Comparing 2018 survey with 2019, data shows that small businesses seem to have either tempered their ambitions to deploy IoT solutions or they tried and abandoned their efforts. Except for the 100-249 employee size firms, most mid-market firms, on the other hand, have increased their IoT adoption efforts. As a result, IoT adoption within the SMB market is still at an early stage, hindered by limited budget, costs and lack of skills. In fact, more than 50% of current IoT systems are at early stages of maturity: 19% incorporate minimal sensor deployment feeding isolated systems or feature devices that support remote monitoring / service / control. Only 10% of firms that have deployed IoT can be categorized as advanced users, having real-time information feeding enterprise-wide data intelligence solutions or connected devices creating competitive advantage.

It is important to note that while 23% of small businesses were conducting ad hoc pilots in 2018, only 13% are conducting such pilots in 2019. This however does not mean that all small businesses have migrated their ad hoc pilots to production – some have abandoned the project and some others have set loftier objectives. The biggest changes from 2018 to 2019 are in their objectives for creating new revenue opportunities, new levels of collaboration between suppliers, partners and customers as well as supporting predictive maintenance.

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SMB IT is challenged and its role in supporting governance-risk-compliance

Managing governance, risk and compliance is an IT challenge for over 1/4th of midmarket firms and slightly more than 1/10th of small businesses in each geo – US, Europe, Asia/Pacific, Latin America. See chart below. In an SMB context, “governance” is at least somewhat analogous to “taste” in home décor, or “sustainability” in supply chain practices: easy to acknowledge as important, but difficult to define. What is easy to delineate is the notion that governance has important linkages to issues that are of vital importance to SMB management:

  • risk mitigation,
  • regulatory compliance, and
  • protection of the corporate reputation.

Governance is a way of describing the objectives of senior executives, or of the company as a whole; it is the approach that determines how the SMB interacts with its customers, its suppliers, and its community. Oftentimes, the term ‘governance’ is coopted by IT professionals, who talk about issues like “IT governance,” “cloud governance,” or “data governance.” These are important concepts, but they really refer to policies and controls.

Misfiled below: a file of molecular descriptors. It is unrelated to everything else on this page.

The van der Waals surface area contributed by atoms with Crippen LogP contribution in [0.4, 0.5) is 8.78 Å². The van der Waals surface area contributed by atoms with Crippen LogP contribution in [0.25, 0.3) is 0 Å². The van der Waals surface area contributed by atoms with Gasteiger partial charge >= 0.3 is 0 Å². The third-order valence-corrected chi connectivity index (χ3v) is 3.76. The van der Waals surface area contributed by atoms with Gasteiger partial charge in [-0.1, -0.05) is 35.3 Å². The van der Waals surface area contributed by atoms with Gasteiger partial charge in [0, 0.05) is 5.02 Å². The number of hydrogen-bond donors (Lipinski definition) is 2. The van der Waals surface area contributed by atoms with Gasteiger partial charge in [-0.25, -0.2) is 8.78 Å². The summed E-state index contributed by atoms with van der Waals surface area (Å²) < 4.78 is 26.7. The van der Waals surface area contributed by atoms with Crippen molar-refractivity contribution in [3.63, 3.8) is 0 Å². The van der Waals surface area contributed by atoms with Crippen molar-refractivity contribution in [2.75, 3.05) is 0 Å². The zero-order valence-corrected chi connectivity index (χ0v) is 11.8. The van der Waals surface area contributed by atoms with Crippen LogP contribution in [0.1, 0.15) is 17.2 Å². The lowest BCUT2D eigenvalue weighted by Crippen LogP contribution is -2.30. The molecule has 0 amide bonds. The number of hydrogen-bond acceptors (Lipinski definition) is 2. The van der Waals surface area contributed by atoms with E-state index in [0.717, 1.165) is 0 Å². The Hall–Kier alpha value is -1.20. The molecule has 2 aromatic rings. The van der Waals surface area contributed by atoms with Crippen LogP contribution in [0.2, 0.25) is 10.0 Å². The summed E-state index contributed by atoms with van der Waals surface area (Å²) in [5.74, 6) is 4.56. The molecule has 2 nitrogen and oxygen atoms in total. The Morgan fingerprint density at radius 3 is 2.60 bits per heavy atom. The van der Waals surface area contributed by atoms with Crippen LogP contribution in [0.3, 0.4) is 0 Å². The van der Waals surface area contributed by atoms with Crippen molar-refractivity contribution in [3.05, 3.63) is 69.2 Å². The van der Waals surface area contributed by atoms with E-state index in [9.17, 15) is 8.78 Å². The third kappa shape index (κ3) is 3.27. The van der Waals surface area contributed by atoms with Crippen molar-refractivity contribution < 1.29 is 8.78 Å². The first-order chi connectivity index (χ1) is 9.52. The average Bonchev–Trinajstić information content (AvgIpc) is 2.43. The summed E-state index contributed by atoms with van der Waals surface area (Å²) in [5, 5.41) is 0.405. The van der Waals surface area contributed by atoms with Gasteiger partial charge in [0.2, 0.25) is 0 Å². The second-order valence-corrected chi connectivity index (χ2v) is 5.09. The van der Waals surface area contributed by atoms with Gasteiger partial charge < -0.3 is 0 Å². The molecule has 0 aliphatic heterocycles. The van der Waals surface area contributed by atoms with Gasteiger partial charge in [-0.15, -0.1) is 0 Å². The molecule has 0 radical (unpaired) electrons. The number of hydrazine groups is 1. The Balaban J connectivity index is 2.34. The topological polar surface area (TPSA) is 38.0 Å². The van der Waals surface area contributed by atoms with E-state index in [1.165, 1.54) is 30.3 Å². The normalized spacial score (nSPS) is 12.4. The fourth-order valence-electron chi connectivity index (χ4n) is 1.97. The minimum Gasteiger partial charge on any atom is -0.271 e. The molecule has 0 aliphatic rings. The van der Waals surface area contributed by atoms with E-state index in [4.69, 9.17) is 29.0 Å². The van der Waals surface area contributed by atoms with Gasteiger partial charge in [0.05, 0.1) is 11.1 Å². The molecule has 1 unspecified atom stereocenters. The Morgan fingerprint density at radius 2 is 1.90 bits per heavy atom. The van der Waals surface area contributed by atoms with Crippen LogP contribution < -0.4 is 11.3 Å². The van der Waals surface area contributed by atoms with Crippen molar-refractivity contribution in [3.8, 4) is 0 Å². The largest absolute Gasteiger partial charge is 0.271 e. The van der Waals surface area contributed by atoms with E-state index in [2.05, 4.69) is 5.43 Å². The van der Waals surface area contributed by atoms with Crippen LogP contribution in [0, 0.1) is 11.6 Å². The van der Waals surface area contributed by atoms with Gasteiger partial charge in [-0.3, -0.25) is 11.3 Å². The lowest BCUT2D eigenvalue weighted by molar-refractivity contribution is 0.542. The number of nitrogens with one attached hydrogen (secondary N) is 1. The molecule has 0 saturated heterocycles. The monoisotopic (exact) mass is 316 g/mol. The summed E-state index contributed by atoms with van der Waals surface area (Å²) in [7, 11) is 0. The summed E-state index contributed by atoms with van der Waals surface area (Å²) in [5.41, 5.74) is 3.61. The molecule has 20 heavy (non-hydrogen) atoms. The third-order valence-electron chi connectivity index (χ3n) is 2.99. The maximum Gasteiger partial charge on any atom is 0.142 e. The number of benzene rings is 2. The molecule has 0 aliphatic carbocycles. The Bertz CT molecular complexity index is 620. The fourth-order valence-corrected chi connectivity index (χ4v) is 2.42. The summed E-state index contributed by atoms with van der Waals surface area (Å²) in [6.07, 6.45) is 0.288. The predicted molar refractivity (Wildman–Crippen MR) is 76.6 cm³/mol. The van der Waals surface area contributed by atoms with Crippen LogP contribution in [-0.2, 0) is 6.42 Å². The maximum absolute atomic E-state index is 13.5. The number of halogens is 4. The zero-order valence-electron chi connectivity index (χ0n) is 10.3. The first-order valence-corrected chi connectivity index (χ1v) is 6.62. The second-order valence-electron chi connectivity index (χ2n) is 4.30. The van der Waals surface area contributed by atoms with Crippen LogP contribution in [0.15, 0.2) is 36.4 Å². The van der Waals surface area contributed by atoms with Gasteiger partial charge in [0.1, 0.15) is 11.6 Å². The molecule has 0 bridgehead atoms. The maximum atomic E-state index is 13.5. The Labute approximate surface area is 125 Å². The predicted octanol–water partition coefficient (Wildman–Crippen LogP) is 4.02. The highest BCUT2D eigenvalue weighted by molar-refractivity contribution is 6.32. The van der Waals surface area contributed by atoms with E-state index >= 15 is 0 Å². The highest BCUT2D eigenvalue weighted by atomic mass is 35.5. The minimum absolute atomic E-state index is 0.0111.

techaisle smb compliance challenge globally 2

Policy is the ‘glue’ that connects governance and security: SMBs benefit from thinking about management issues first, and then developing positions that guide security decisions. This works as a starting point for an SMB security strategy. However, there are challenges that arise from specific IT usage patterns or events that impact an SMB’s risk profile.

Consider the issues cited in the chart below - examples of usage patterns that affect an organization’s security stance: use of cloud, and ‘shadow IT,’ or user-managed applications and/or storage that may not align with corporate security policies. It’s possible to simply state that any use of cloud or user-managed IT services needs to adhere to these policies, but the reality is that they may not: for example, a cloud supplier’s SLAs may not include corporately-approved escalation processes, and users may lack understanding of (or concern for) corporate IT guidance. This doesn’t mean that use of cloud and shadow IT should be banned – cloud is an important IT service delivery option, and to some extent, shadow IT reflects innovation within the business.